Thursday, March 4, 2010

Man vs. Nature: Interview with a Forensic Meteorologist

As many of you already heard, earlier this week I had the chance to interview AccuWeather Forensic Meteorologist, Steve Wistar. From the basics of forensic meteorology to the intricate weather details that help solve civil and criminal legal cases, we had a highly informative and instructive conversation, and I’m excited to share what I learned.

First I discovered Wistar has been an avid weather buff since the age of five and as a previous member of the Future Meteorologists of America, he has been studying meteorology since the sixth grade. He graduated from Penn State University where one of his professors was AccuWeather founder, Joel Myers. Wistar officially joined the State College, PA-based AccuWeather team in 1976, and proceeded to forecast the weather through major radio and newspaper outlets. In 1995 Wistar joined AccuWeather’s forensic meteorology initiative. Contributing his expertise and acting as an expert witness in some of man vs. nature’s most interesting cases, he’s been a consulting meteorologist in that department ever since.

Wistar explains, “Forensic meteorology is the process of reconstructing past weather conditions at a particular time and place to determine what happened in a given location.” Using all the data at their disposal, i.e. satellite, Doppler radar and real-time weather reports, as well as knowledge of an actual site, forensic meteorologists provide analysis to law enforcement in cases where weather could be a significant factor. Most of the cases AccuWeather works on are civil, such as roof collapses, slip-and-falls, severe wind damage, and car and plane crashes. However, on rare occasions they are called on to testify in criminal cases.

In a typical case of homeowner vs. building constructor, Wistar walked me through the analysis of common roof collapse as a result of heavy snow accumulation. The first determination comes from actual weather reports at the time and place of the event. Forensic meteorologists then reconstruct the weight of the snow, which is generally based on water content, and is determined by looking at the period of time the snow built up, as well as sublimation on the top layer of the snow, if rainfall occurred, and if there was snow drifting that would lead to uneven placement. After this is determined, engineers are called in to provide critical information as to whether or not the roof would have been able to handle the weight. Wistar says, “In many cases where snowfall is at historic levels, such as last month, many roofs just are not able to handle the weight. At times like this the weight simply exceeds the building code.”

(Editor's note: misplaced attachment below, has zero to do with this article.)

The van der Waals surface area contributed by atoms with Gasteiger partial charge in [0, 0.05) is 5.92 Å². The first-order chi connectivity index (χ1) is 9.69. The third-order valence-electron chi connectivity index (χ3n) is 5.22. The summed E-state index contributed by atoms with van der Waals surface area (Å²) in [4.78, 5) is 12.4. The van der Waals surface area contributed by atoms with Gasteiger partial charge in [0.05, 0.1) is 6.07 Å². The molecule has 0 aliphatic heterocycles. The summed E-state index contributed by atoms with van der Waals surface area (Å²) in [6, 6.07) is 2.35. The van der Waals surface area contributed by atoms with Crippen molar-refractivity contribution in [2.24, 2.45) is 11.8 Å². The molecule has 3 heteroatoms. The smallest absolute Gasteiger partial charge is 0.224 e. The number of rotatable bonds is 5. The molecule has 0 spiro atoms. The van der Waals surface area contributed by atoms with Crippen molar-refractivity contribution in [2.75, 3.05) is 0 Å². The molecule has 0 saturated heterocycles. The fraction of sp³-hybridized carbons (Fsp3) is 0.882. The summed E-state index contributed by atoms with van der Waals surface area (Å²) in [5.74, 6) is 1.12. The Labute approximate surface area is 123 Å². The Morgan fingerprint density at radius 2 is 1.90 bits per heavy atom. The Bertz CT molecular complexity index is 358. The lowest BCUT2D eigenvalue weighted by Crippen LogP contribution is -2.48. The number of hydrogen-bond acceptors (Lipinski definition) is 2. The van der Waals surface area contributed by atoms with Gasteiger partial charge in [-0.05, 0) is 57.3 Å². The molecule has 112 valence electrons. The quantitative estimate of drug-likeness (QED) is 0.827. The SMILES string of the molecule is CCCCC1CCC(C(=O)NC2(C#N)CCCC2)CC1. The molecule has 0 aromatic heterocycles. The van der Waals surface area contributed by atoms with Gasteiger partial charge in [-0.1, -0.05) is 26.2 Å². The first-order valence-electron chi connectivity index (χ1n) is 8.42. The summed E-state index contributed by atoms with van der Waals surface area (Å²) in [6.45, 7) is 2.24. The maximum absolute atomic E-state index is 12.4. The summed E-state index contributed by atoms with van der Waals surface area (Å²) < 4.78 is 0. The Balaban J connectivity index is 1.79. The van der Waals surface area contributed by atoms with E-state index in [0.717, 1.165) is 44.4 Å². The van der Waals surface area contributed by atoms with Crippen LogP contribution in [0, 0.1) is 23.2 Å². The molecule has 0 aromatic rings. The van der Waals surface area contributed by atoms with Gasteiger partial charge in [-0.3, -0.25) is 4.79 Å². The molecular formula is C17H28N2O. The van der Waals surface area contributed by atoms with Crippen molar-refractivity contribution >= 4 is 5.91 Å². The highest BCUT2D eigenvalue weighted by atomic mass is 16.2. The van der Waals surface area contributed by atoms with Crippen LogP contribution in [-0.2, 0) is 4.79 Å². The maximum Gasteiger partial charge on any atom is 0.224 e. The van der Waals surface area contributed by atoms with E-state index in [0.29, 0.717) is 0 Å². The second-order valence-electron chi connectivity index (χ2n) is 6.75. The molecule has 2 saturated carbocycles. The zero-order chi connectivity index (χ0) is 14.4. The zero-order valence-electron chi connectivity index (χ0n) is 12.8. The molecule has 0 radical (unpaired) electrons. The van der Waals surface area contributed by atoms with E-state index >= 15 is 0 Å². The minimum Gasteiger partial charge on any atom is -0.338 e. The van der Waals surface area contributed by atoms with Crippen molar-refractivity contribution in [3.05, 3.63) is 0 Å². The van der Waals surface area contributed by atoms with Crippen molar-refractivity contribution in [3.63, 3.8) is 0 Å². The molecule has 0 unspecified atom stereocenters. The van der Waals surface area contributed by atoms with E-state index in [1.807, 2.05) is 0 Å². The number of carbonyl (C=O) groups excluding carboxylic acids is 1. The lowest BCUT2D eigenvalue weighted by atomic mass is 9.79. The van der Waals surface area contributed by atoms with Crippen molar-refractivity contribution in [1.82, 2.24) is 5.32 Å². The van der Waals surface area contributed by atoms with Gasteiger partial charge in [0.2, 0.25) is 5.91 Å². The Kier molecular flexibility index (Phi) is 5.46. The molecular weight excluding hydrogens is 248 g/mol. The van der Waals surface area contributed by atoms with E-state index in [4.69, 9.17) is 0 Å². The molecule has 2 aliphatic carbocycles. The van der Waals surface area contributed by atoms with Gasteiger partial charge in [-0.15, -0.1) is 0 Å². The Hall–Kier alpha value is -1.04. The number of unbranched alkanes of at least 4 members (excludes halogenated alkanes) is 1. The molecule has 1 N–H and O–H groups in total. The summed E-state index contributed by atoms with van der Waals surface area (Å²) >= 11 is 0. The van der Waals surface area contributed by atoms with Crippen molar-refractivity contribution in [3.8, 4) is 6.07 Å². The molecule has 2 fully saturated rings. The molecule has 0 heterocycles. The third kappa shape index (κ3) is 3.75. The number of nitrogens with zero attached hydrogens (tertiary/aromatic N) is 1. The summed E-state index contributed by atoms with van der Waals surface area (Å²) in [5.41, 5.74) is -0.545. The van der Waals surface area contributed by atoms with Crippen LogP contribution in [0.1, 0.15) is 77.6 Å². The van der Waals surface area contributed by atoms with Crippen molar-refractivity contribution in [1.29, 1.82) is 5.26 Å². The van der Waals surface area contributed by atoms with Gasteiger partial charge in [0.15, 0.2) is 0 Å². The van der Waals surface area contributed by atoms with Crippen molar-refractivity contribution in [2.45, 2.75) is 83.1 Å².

In what was likely one of Wistar’s most challenging experiences as a forensic meteorologist, he was called on to visit the Louisiana and Mississippi coasts after Hurricane Katrina in 2005. Over an 18-day period he analyzed more than 250 cases of damage, trying to determine the major source of destruction. In a time where the blame was mostly placed on the 20 + foot storm surge [and breached levees], Wistar and his team were able to tell the difference between homes damaged by the surge and those damaged hours earlier by 100 + mph winds from a tornado or microburst. This information proved invaluable to the homeowner in filing insurance claims unrelated to flood damage.

When asked for specifics, Wistar mentions, “By looking at Doppler radar we were able to tell when intense, rotating thunderstorm cells moved over a particular location, and in some cases, it was well before the storm surge arrived. This really changed the equation, especially for the insurance companies.”

Now if you’re like me, you probably want to hear the details on how forensic meteorology has been used to solve criminal cases. Wistar shared two stories, one of which was documented by CourtTV and the Discovery Channel. The case surrounded a domestic dispute between a dentist and his wife, which led to the wife’s death. The crime was largely solved by the expert knowledge provided by the AccuWeather team.

Panicked about what to do and how to appear innocent, the dentist [the alleged killer] consulted with his brother and devised a plan to make the scene look like a burglary. After ransacking their second floor apartment and setting a ladder up against their window, the dentist called the police and informed them of the ‘murder.’

When the police arrived, something just didn’t add up. It was a damp autumn night and there was dew on everything – the grass, the trees, the cars. However, there was no dew on the ladder, and one of the cars in the driveway didn’t have dew on it either. The scene made no sense. That is where forensic meteorology came in and that is when AccuWeather was called. Passionate about AccuWeather’s input in the case, Wistar acknowledged, “We were able to help them understand the timeline of what happened and why there wasn’t dew present on these objects, and the case was solved! And hey, that was pretty cool!”

Wistar and I spoke about several other cases, both civil and criminal. I must say I learned a great deal from our conversation. As if I didn’t already have an enormous appreciation for weather, I now have a new found admiration for these experts who are able to tie in the complex elements that bind the science of meteorology with forensics.

I am so grateful to you, Steve, for taking the time out of your busy weather predicting/reconstructing, and crime solving day to speak with me. And thank you in advance for the invitation to visit the AccuWeather studio. I will definitely be taking you up on the offer!

I hope that everyone who reads/read this blog post is by now as fascinated as I am. In looking to the future I hope to learn more about other corners of meteorology by speaking with a variety of professionals in the field.

Stay tuned!